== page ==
Apple Inc. (NASDAQ:AAPL) stock has been riding on the iPhone for years now, and analysts are beginning to stop seeing the company and its products as innovative and start seeing them as just good enough to hold up the stock. Today as the company unveils the new MacBook Pro, drawing comparisons with the 15-year old PowerBook in the process, it’s starting to look a little less shiny next to the new Microsoft Surface Studio.
Apple Inc. (NASDAQ:AAPL) stock is starting to look less shiny too as investors may be starting to question whether the brainwashed masses will continue to prefer iPhones and MacBooks over other products.
Apple stock’s future hangs on faith
Finding analysts who will openly admit to being bearish on Apple Inc. (NASDAQ:AAPL) stock is like looking for a needle in a haystack, but BGC analyst Colin Gillis fits the bill. He is one of the few with a Sell rating on the stock and a bearish price target of $85 per share. The company picked up a downgrade on Wednesday following its last earnings report, even as other firms raised their price targets. However, CNBC’s Jim Cramer called out the analysts who participated in Apple Inc. (NASDAQ:AAPL)’s earnings call for what he said looked like a lack of faith in the company and CEO Tim Cook.
In his follow-up report to investors after the iPhone maker’s earnings release, Gills queried: “How much faith do you have that unannounced products will drive revenue growth?” He went on to list several things about the Apple Inc. (NASDAQ:AAPL) story that he now questions.
Poking holes in the Apple story
For example, the company’s China sales plunged again during the September quarter, leaving him wondering whether there will ever be a recovery there. Also India is seen as a backup for China, but seeing as China isn’t embracing Apple Inc. (NASDAQ:AAPL) anymore, India might not either. Gillis also questions whether the surge in demand for next year’s tenth anniversary iPhone will actually occur as so many are expecting.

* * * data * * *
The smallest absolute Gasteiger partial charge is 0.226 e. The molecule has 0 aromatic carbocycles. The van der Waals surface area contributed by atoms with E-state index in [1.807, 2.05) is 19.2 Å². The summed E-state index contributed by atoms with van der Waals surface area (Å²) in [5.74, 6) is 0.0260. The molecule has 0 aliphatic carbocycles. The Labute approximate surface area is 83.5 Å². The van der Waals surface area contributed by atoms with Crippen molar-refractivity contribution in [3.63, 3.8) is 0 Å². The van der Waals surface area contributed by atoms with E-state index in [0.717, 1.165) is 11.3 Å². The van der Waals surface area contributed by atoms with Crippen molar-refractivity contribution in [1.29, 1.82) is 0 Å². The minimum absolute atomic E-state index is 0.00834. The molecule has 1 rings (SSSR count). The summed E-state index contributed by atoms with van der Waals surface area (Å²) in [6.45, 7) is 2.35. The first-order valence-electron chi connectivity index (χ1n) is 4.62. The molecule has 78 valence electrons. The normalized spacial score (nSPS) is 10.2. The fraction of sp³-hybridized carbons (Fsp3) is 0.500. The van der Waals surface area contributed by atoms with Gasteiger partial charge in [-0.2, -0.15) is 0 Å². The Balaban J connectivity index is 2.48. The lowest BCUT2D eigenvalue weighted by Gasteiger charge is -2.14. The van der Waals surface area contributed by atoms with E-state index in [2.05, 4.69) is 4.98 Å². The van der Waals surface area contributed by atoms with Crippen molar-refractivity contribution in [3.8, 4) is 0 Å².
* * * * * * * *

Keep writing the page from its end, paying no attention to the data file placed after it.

The analyst also doubts Apple Inc. (NASDAQ:AAPL) management’s assertion that the services business will blossom into a huge driver for future results. The segment delivered $6.3 billion in revenue in the September quarter for a 24% growth rate, but he believes the company is lagging in important product areas such as artificial intelligence and VR/ AR. Further, he questions whether the share buyback program that has been fueled by debt truly benefitted the company’s long-term outlook.
Apple has little to show for all that R&D spend
He also noted that the company’s research and development spending has tripled in the last five years, saying that it’s because “there are magical products coming.” However, he doesn’t see any big catalysts on the horizon such as some type of virtual reality device. He called the new Macs that were unveiled today “a small blip to results” and warned that demand for the iPhone 7 may stall out earlier in the cycle than demand for previous models did.
UBS analyst Steven Milunovich, who has a Buy rating and $127 price target on Apple Inc. (NASDAQ:AAPL) stock, said in his own report that the company’s 10-K filing reveals that demand is on track. He feels that the results, demand and margins are “not great but probably good enough.”
Nomura analyst Jeffrey Kvaal seems much more convinced that iPhone demand is where it needs to be, but he agrees that the margins leave much to be desired. The company guided for a margin of 38% to 38.5% and revenue of $76 billion to $78 billion for the December quarter. He does buy management’s comments about the importance of services revenue.
Shares of Apple Inc. (NASDAQ:AAPL) stock continued to slide during regular trading hours on Thursday, falling by as much as 1.05% to $114.38.